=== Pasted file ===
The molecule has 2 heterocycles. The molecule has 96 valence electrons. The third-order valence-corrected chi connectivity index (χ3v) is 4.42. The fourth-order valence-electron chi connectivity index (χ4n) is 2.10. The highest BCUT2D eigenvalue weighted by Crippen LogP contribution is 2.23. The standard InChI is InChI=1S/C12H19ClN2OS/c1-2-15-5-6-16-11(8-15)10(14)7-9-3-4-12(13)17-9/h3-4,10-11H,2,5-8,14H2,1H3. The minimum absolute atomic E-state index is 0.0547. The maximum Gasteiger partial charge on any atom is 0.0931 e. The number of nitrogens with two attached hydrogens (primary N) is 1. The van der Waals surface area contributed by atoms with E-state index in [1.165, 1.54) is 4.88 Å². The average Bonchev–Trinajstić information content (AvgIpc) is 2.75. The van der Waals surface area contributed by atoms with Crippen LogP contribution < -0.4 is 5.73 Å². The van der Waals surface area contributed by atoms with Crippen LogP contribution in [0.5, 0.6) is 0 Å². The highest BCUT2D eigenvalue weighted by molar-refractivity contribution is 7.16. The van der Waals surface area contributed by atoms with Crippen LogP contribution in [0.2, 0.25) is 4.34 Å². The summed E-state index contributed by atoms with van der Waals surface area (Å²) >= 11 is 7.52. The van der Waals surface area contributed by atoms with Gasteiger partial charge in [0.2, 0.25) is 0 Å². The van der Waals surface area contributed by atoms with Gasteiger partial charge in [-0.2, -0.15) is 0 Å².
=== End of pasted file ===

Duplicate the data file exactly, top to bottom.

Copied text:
The molecule has 2 heterocycles. The molecule has 96 valence electrons. The third-order valence-corrected chi connectivity index (χ3v) is 4.42. The fourth-order valence-electron chi connectivity index (χ4n) is 2.10. The highest BCUT2D eigenvalue weighted by Crippen LogP contribution is 2.23. The standard InChI is InChI=1S/C12H19ClN2OS/c1-2-15-5-6-16-11(8-15)10(14)7-9-3-4-12(13)17-9/h3-4,10-11H,2,5-8,14H2,1H3. The minimum absolute atomic E-state index is 0.0547. The maximum Gasteiger partial charge on any atom is 0.0931 e. The number of nitrogens with two attached hydrogens (primary N) is 1. The van der Waals surface area contributed by atoms with E-state index in [1.165, 1.54) is 4.88 Å². The average Bonchev–Trinajstić information content (AvgIpc) is 2.75. The van der Waals surface area contributed by atoms with Crippen LogP contribution < -0.4 is 5.73 Å². The van der Waals surface area contributed by atoms with Crippen LogP contribution in [0.5, 0.6) is 0 Å². The highest BCUT2D eigenvalue weighted by molar-refractivity contribution is 7.16. The van der Waals surface area contributed by atoms with Crippen LogP contribution in [0.2, 0.25) is 4.34 Å². The summed E-state index contributed by atoms with van der Waals surface area (Å²) >= 11 is 7.52. The van der Waals surface area contributed by atoms with Gasteiger partial charge in [0.2, 0.25) is 0 Å². The van der Waals surface area contributed by atoms with Gasteiger partial charge in [-0.2, -0.15) is 0 Å².